Japan's military reported on April 9, 2019, that it lost contact with an F-35 stealth jet some 84 miles off the east coast of Aomori prefecture, Japan, in the Pacific and that the hunt was on for the pilot and the downed plane.
But if Russia or China — which both maintain a heavy naval presence in the region — find the plane first, the future of US airpower could be over before it started.
"Bottom line is that it would not be good" for the future of US airpower if Japan or the US don't quickly recover the jet, retired US Air Force Lt. Gen. David Deptula told Business Insider.
"There is no price too high in this world for China and Russia to pay to get Japan's missing F-35, if they can. Big deal," Tom Moore, an expert on Russia and weapons proliferation, tweeted.
The hunt for F-35 tech is on
Basically, if Russia or China, perhaps using their advanced and stealthy submarines to probe the ocean floor, first found the jet, they would gain a treasure trove of secrets about the most expensive weapons system in the history of the world.
The F-35 crash in the Pacific represents the first-ever opportunity for Russia and China to hunt for one of these planes in the wild because the jet has crashed only once before, and that time was on US soil.
Reverse engineering the technology could allow Russia and China to build their own versions of the jet, up to a point.
"The usefulness for Russia or China of recovering some or all of the wreckage would depend on how much damage the aircraft sustained upon hitting the water," Justin Bronk, a combat-aviation expert at the Royal United Services Institute, told Business Insider.
"The general shape of the jet is well-known, as are its performance characteristics so not much to gain there but parts of radar and other sensors would be prime targets for recover and testing/even attempts at reverse engineering," he added.
Russia specifically operates a fleet of shadowy submarines meant for very deep dives and research. The US and Japan have advanced maritime capabilities to search for the fallen jet but mostly rely on two of the US's aging rescue and salvage ships and on large nuclear submarines, which may not be ideal for the rescue mission.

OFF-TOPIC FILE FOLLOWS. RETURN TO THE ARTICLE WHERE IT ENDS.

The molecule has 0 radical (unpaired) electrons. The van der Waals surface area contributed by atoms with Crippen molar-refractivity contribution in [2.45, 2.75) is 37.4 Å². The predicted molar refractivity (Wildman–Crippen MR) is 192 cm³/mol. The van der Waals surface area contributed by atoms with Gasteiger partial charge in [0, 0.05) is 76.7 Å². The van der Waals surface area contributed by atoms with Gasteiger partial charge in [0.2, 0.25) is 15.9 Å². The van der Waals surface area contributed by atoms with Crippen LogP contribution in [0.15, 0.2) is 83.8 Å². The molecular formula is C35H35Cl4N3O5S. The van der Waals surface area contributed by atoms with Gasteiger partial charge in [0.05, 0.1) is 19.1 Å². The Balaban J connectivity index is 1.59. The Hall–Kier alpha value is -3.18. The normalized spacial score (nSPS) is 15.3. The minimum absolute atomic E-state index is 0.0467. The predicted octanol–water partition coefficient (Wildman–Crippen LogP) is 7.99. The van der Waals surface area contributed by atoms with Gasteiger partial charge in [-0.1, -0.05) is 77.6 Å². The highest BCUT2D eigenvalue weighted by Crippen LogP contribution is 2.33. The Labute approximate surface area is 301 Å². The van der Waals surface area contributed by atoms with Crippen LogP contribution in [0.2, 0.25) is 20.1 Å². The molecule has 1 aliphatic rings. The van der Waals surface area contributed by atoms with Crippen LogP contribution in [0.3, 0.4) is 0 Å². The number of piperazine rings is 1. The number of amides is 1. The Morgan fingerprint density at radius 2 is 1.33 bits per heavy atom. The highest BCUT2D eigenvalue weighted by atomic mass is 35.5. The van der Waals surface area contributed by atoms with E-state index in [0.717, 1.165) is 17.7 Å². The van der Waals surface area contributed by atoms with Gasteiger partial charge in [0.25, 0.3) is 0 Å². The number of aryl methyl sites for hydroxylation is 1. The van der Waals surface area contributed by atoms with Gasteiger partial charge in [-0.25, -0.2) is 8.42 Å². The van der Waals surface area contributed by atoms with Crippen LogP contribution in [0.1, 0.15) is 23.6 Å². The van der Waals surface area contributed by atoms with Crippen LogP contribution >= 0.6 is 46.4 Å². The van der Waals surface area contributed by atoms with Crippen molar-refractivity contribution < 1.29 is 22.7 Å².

As of now, all anyone knows is where the F-35 was last seen flying. It could have continued on for miles, and currents may have dragged it miles farther. In short, the entire region has a chance at brushing up against some piece of it.
What Russia and China stand to gain
Russia and China know what an F-35 looks like. There's even some evidence China stole plans for the F-35. But even with an F-35 in its hands, the two countries still lack the advanced manufacturing know-how held in the US.
Just having some composite material used in the F-35's jet engines wouldn't necessarily allow China to create the materials at will. Just measuring the characteristics of the fuselage wouldn't necessarily allow Russia to reliably manufacture airframes like the F-35's on its own.
The F-35's stealth and performance represent a tiny portion of its worth to the US military. The rest lies in the networking, sensor fusion, and secure communications.
There, according to Bronk, the jet stands a chance against prying eyes.
"Samples or the 'fibre mat' stealth coating would be sought after," Bronk said. "But the jet's all-important software and programming would likely be hard to reconstruct given not only the likely damage from the crash and salt water in Pacific but also the way that the jet's sensitive systems are designed to be very hard to decipher and reverse engineer to make it more suitable for export."
Despite the US's best efforts, Russia or China salvaging any part of the F-35 represents a US security nightmare.
"Both China and Russia have excellent reconstruction/reverse engineering/copying skills, particularly the Chinese as they are masters at it," Deptula said.
Bronk and Deptula both agreed that in Moscow, Washington, Beijing, and Tokyo, the race is now on to find the fallen F-35 to either protect or undermine its future as the lynchpin of US and allied airpower.
This article originally appeared on Business Insider. Follow @BusinessInsider on Twitter.
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